From 1974 to 1981, women's sports at Michigan operated according to the rules of the Association of Intercollegiate Athletics for Women, a national organization that tried to provide women's athletics with an alternative to the NCAA. Michigan's women's teams competed in two intercollegiate associations: the Midwest Association of Intercollegiate Athletics for Women (MAIAW) and the State of Michigan Association of Intercollegiate Athletics for Women (SMAIAW).
In 1981 women's varsity sports at the university came under the aegis of the NCAA, and began competing in the Big Ten conference. This was a controversial move as many women believed it decreased the amount of input women had in the administration and development of their varsity sports and represented a very different philosophy of women's sports than that of the AIAW.
The university's compliance with Title IX was slow, leading to the filing of additional complaints and to investigations by the Department of Health Education and Welfare in the late 1970s. These, in turn, led to an expansion of the women's program and an increase in financial support for women athletes, although it was not until 1989 that the university fully complied with Title IX in the area of scholarships.
Phyllis Ocker retired in December 1990. She led the struggle for women's athletics at the university during difficult and trying years. By the time she stepped down, the number of varsity sports for women had grown to eleven, (gymnastics, softball, cross country, soccer, track, and golf were added, synchronized swimming was dropped) and total spending for women's athletics had increased from $100,000 to $2.4 million.
- Acquisition Information:
- The records (Accession No. 7902 ) were transferred in two accessions: two feet from Phyllis Ocker, Associate Director of Women's Athletics, in December 1990 and six feet from the Women's Athletics office in August 1992 through Sandi Burdi
- Custodial History:
By provenance, the Women's Athletics records are properly a subgroup of the University of Michigan Department of Intercollegiate Athletics record group. To enhance access, these records of the Women's Athletics office have been broken out and described separately. Additional material on women's athletics, including media guides, game programs, press releases, and news clippings can be found in the Sports Information Department subgroup of the University of Michigan Department of Intercollegiate Athletics records.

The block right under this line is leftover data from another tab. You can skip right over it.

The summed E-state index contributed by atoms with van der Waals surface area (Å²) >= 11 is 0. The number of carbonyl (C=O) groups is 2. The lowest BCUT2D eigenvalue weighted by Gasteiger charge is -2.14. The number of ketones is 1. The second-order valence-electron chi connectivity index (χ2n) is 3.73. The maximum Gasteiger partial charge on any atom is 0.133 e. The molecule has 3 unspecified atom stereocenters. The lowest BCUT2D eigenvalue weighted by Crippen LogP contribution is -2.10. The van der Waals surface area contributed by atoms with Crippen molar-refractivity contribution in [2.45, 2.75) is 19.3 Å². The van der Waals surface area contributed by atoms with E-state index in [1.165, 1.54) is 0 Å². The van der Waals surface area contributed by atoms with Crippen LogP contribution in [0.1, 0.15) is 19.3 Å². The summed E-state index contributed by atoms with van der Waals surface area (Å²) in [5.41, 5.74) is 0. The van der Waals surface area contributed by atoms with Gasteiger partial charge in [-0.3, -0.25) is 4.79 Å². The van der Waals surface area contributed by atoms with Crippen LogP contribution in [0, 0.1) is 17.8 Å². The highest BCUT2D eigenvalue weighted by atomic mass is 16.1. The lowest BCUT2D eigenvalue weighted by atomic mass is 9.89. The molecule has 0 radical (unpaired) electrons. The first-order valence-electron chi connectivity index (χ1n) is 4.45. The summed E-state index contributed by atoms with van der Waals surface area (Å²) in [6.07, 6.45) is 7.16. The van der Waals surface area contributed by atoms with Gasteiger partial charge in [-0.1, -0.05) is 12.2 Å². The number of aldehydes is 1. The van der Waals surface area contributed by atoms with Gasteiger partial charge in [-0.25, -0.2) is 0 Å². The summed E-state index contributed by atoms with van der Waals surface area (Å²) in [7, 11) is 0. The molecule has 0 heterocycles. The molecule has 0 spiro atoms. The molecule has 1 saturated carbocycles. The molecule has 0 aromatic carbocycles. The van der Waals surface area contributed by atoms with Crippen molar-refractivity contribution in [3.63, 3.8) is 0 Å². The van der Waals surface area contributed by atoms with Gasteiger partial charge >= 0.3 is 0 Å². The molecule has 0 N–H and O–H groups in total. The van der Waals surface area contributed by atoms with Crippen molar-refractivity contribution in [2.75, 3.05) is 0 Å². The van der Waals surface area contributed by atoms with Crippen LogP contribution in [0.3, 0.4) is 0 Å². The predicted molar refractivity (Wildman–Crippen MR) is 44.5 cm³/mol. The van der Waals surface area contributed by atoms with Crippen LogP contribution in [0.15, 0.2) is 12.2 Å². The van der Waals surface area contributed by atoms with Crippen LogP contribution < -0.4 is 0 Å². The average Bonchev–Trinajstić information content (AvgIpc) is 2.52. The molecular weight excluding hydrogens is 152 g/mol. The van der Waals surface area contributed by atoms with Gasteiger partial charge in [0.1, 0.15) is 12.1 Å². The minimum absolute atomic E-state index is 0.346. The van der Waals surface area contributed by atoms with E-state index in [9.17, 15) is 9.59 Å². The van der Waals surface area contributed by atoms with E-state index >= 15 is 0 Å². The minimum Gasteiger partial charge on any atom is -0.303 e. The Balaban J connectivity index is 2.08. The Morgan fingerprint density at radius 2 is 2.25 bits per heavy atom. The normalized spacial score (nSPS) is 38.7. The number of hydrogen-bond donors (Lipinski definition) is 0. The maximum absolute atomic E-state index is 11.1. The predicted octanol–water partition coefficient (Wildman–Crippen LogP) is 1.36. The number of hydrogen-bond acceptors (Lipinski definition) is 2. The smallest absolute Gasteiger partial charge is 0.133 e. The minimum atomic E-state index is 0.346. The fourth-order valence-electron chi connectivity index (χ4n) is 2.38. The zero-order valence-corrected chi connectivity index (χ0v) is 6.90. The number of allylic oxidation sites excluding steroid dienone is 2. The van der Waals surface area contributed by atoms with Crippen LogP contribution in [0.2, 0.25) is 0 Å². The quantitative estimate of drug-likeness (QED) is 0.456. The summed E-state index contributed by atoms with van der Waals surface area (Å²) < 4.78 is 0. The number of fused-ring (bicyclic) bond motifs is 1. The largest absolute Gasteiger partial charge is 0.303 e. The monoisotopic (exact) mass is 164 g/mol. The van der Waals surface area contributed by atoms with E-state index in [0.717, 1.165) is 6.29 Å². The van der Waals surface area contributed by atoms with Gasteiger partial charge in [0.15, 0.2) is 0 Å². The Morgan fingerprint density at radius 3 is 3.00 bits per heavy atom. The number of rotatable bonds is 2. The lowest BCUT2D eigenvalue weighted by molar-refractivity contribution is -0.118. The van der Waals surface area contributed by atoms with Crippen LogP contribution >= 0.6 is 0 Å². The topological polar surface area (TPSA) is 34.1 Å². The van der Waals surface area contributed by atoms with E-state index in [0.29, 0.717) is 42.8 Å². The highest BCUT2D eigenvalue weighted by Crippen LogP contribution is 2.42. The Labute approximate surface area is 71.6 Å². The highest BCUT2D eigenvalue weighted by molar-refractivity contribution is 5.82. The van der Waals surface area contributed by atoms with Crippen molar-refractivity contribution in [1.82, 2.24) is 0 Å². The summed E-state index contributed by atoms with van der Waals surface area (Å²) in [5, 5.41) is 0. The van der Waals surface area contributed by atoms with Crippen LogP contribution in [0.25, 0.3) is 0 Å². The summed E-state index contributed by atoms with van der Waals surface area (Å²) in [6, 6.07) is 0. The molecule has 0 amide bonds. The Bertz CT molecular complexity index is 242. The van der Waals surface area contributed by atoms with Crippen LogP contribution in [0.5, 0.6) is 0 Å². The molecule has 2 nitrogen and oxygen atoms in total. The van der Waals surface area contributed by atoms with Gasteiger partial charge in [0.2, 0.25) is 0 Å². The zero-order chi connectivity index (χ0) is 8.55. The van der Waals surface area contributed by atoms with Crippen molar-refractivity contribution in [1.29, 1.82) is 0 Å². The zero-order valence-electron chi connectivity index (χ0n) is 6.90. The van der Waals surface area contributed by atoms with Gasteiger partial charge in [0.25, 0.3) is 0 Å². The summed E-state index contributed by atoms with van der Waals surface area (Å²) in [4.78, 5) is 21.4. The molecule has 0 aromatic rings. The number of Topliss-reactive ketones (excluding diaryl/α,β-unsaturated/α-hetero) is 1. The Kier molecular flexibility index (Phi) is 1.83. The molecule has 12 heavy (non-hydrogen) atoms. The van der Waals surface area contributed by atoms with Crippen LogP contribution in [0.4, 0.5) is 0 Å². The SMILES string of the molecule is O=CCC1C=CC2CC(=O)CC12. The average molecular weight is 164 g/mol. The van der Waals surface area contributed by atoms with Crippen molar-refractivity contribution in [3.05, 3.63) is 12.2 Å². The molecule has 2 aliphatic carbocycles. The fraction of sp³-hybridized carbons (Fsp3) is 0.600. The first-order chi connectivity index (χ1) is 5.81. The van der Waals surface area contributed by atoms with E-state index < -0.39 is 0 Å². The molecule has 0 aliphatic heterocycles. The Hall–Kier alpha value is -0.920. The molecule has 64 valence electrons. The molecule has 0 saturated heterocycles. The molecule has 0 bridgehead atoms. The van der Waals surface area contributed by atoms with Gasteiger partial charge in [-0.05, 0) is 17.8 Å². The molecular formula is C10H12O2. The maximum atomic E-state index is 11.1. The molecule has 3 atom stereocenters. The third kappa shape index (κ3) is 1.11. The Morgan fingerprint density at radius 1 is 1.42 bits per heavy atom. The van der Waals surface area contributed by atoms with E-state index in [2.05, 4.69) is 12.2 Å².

The Women's Athletics records are arranged in five series:
- Administrative Records, 1971-1989, (2.0 linear ft.) including a Topical File, 1973-1989, minutes of committees and the Board in Control of Athletics, correspondence, budget material, and yearly files on individual sports
- Conferences and Governing Bodies, 1973-1989, (4.5 linear ft.) consisting of minutes, reports, and correspondence of committees and governing bodies including the AIAW, MAIAW, SMAIAW, and Big Ten
- Title IX material, 1973-1988 (2.3 linear ft.
- Phyllis Ocker Personal Material (0.2 Linear ft.)
- Photographs (0.1 linear ft.)
Within individual folders the records are often arranged in reverse chronological order.
Click on terms below to find any related finding aids on this site.
Sex discrimination in sports -- Michigan -- Ann Arbor.
Sports for women -- Michigan -- Ann Arbor.
Women college students -- Michigan -- Ann Arbor.
Midwest Association of Intercollegiate Athletics for Women.
State of Michigan Association of Intercollegiate Athletics for Women.
University of Michigan -- Sports.
University of Michigan. Board in Control of Intercollegiate Athletics.
University of Michigan. Athletic Dept.
University of Michigan -- Students.
University of Michigan. Women's Athletics.
Hartwig, Marie Dorothy.
Using These Materials
The collection is open to research except for the folder "Athletic Scholarship Information" in box 8.
- USE & PERMISSIONS:
Copyright is held by the Regents of the University of Michigan but the collection may contain third-party materials for which copyright is not held. Patrons are responsible for determining the appropriate use or reuse of materials.
- PREFERRED CITATION:
item, folder title, Box No., Women's Athletics Records, Bentley Historical Library, University of Michigan